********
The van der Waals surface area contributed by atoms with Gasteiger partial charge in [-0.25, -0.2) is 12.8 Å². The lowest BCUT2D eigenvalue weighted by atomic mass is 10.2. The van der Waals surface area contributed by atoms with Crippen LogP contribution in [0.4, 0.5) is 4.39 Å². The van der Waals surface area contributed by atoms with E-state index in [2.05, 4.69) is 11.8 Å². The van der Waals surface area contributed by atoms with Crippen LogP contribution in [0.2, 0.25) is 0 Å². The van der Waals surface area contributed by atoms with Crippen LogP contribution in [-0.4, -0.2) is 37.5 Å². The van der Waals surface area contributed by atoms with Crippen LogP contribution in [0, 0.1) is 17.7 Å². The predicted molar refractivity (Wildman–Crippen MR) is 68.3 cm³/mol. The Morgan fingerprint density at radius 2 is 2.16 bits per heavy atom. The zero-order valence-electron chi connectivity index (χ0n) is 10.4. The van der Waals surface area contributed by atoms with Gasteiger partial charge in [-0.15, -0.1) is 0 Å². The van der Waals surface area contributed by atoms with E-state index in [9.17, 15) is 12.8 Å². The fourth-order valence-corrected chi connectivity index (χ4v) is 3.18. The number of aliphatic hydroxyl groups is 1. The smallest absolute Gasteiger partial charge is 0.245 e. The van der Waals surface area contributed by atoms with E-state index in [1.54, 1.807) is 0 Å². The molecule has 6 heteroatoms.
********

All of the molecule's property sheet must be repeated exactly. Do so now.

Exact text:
The van der Waals surface area contributed by atoms with Gasteiger partial charge in [-0.25, -0.2) is 12.8 Å². The lowest BCUT2D eigenvalue weighted by atomic mass is 10.2. The van der Waals surface area contributed by atoms with Crippen LogP contribution in [0.4, 0.5) is 4.39 Å². The van der Waals surface area contributed by atoms with E-state index in [2.05, 4.69) is 11.8 Å². The van der Waals surface area contributed by atoms with Crippen LogP contribution in [0.2, 0.25) is 0 Å². The van der Waals surface area contributed by atoms with Crippen LogP contribution in [-0.4, -0.2) is 37.5 Å². The van der Waals surface area contributed by atoms with Crippen LogP contribution in [0, 0.1) is 17.7 Å². The predicted molar refractivity (Wildman–Crippen MR) is 68.3 cm³/mol. The Morgan fingerprint density at radius 2 is 2.16 bits per heavy atom. The zero-order valence-electron chi connectivity index (χ0n) is 10.4. The van der Waals surface area contributed by atoms with Gasteiger partial charge in [-0.15, -0.1) is 0 Å². The van der Waals surface area contributed by atoms with E-state index in [9.17, 15) is 12.8 Å². The fourth-order valence-corrected chi connectivity index (χ4v) is 3.18. The number of aliphatic hydroxyl groups is 1. The smallest absolute Gasteiger partial charge is 0.245 e. The van der Waals surface area contributed by atoms with E-state index in [1.54, 1.807) is 0 Å². The molecule has 6 heteroatoms.